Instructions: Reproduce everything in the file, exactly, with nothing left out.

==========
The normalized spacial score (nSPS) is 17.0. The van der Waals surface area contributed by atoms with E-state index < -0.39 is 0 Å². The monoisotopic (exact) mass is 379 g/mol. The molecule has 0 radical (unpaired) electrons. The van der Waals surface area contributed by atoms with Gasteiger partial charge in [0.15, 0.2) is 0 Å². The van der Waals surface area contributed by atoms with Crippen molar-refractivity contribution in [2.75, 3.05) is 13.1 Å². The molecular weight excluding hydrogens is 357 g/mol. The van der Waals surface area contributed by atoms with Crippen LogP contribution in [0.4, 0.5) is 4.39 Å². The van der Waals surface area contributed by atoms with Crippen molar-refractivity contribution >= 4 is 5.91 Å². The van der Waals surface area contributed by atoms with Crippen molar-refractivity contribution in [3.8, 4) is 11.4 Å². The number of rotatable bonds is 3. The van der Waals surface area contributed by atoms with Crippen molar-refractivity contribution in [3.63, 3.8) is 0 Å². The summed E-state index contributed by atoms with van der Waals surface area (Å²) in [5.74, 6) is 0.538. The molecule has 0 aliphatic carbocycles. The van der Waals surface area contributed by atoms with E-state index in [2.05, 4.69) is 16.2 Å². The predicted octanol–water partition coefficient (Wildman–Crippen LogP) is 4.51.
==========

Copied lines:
The normalized spacial score (nSPS) is 17.0. The van der Waals surface area contributed by atoms with E-state index < -0.39 is 0 Å². The monoisotopic (exact) mass is 379 g/mol. The molecule has 0 radical (unpaired) electrons. The van der Waals surface area contributed by atoms with Gasteiger partial charge in [0.15, 0.2) is 0 Å². The van der Waals surface area contributed by atoms with Crippen molar-refractivity contribution in [2.75, 3.05) is 13.1 Å². The molecular weight excluding hydrogens is 357 g/mol. The van der Waals surface area contributed by atoms with Crippen LogP contribution in [0.4, 0.5) is 4.39 Å². The van der Waals surface area contributed by atoms with Crippen molar-refractivity contribution >= 4 is 5.91 Å². The van der Waals surface area contributed by atoms with Crippen molar-refractivity contribution in [3.8, 4) is 11.4 Å². The number of rotatable bonds is 3. The van der Waals surface area contributed by atoms with Crippen molar-refractivity contribution in [3.63, 3.8) is 0 Å². The summed E-state index contributed by atoms with van der Waals surface area (Å²) in [5.74, 6) is 0.538. The molecule has 0 aliphatic carbocycles. The van der Waals surface area contributed by atoms with E-state index in [2.05, 4.69) is 16.2 Å². The predicted octanol–water partition coefficient (Wildman–Crippen LogP) is 4.51.